RAND's Interdisciplinary Behavioral and Social Science Agent-Based Model of Income Tax Evasion

Technical Report

by Raffaele Vardavas, Pavan Katkar, Andrew M. Parker, Gursel Rafig oglu Aliyev, Marlon Graf, Krishna B. Kumar

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Income tax evasion is a problem that poses considerable challenges for tax authorities and governments at the local, state, federal levels, as well as internationally. Its causes and implications are both economic and social, and therefore it is of enormous importance in policy design. We built an agent-based computational simulation model of income tax evasion. Within the simulation, individuals' compliance behavior changes through an adaptation process based on their past experiences with audits and tax evasion penalties, their perception of the fairness in taxation rates and social interactions with people in their social networks. To inform the model we have conducted a survey on a nationally representative sample on the perceptions of tax fairness. The specific purpose of our survey was to guide the model construction, test our model assumptions, as well as inform behavioral parameter values and the calibration procedure. In addition, the survey provides novel insights into the social dynamics of risk and fairness perceptions, including how they are influenced by perceptions and experiences of social network contacts and in community at large.

Here, we present technical details that describe our model and how it was informed by our survey. In our first two sections we provide a brief introduction to the problem and an overview of past agent-based models of tax compliance. Sections 3 to 11 provide a description of our agent based model following the overview, design concepts, and details protocol [69, 70]. Section 12 to 15 provides description of our survey and focuses only on the analyses that helped inform the model and in particular the behavioral mechanisms and parameter values. Sections 17 to 20 described model verification, validation and calibration. Sections 21 and 22 describes results from possible intervention policy. Finally, Sections 23 and 24 provide a discussion of our results and describe limitations and future work.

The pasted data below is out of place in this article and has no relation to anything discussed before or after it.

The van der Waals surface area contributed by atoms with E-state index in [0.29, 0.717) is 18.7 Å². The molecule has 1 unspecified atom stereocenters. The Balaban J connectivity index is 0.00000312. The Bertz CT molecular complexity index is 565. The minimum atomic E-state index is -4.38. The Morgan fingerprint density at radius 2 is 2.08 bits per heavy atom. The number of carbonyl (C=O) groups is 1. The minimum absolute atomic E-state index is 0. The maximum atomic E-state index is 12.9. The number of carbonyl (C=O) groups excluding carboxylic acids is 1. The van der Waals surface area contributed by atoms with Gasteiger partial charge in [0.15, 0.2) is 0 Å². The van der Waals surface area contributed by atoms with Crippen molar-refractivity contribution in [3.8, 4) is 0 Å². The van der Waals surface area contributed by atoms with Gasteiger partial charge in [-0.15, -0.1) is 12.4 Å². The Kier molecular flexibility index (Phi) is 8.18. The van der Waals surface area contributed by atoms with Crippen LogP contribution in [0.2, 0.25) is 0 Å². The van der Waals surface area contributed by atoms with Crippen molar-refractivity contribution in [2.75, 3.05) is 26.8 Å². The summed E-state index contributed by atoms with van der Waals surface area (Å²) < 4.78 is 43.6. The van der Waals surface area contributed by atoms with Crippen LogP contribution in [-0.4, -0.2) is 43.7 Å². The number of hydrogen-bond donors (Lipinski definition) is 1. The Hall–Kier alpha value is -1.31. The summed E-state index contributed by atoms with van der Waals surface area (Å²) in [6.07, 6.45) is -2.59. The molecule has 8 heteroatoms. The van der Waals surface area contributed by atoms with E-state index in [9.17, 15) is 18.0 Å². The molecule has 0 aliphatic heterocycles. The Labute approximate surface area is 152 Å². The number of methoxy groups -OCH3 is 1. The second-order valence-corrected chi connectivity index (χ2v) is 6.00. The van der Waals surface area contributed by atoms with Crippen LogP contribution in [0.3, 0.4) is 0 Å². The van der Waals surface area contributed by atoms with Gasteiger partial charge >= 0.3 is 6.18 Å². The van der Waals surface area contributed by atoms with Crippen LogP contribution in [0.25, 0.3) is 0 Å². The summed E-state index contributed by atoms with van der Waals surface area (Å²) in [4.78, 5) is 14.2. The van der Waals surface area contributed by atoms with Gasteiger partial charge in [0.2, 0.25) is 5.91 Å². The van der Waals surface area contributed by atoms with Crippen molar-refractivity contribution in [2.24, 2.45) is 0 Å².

Table of Contents

  • Chapter One

    Introduction

  • Chapter Two

    Understanding social drivers of tax evasion

  • Chapter Three

    Overview of ABMs and Past Models of Tax Compliance

  • Chapter Four

    Purpose

  • Chapter Five

    Entities, State variables, and Scales

  • Chapter Six

    Model Overview and Scheduling

  • Chapter Seven

    Specifications of the Taxpayer's Behavioral Model Components

  • Chapter Eight

    Specifications and Initialization of the IRS Model Components

  • Chapter Nine

    Specifications of the Governing State (GS) Components

  • Chapter Ten

    Design concepts

  • Chapter Eleven

    Population Heterogeneities and Initialization

  • Chapter Twelve

    Input data

  • Chapter Thirteen

    Overview to the ALP Survey on Tax Compliance

  • Chapter Fourteen

    Using the ALP Survey to inform the model parameters

  • Chapter Fifteen

    Using the ALP Survey to inform the network of social interactions

  • Chapter Sixteen

    Using the ALP Survey to inform the taxpayer's behavioral attributes

  • Chapter Seventeen

    Model Verification and Validation

  • Chapter Eighteen

    Model Outputs for Analyses and Calibration

  • Chapter Nineteen

    Uncertainty and Sensitivity Analyses

  • Chapter Twenty

    Model Calibration

  • Chapter Twenty-One

    Simple intervention and "what if" scenarios

  • Chapter Twenty-Two

    Combining fiscal and deterrence intervention policies

  • Chapter Twenty-Three

    Summary and Discussion

  • Chapter Twenty-Four

    Limitations

  • Appendix A

    Experience Discounting and the EWMA process

  • Appendix B

    Eliciting social influence parameters for tax compliance behavior using the results from Alm et al. 2009

  • Appendix C

    Program Evaluation and Review Technique (PERT) distribution

  • Appendix D

    Survey Questions of the American Life PanelWell Being 456

  • Appendix E

    Fitting data to an S-Curve

  • Appendix F

    Estimating Tax Rate, Audit Rate, Penalty Rate Elasticities and the S-Curve Parameters

  • Appendix G

    Media Effect Factor on the Motivation to Comply

  • Appendix H

    Assortativity odds ratio measure

  • Appendix I

    Testing the model dynamics for stationarity

  • Appendix J

    CART and Random Forest methods

  • Appendix K

    Code and Data Repository

  • Appendix L

    Interactive Tool

Research conducted by

The research described in this report was conducted by RAND Education and Labor.

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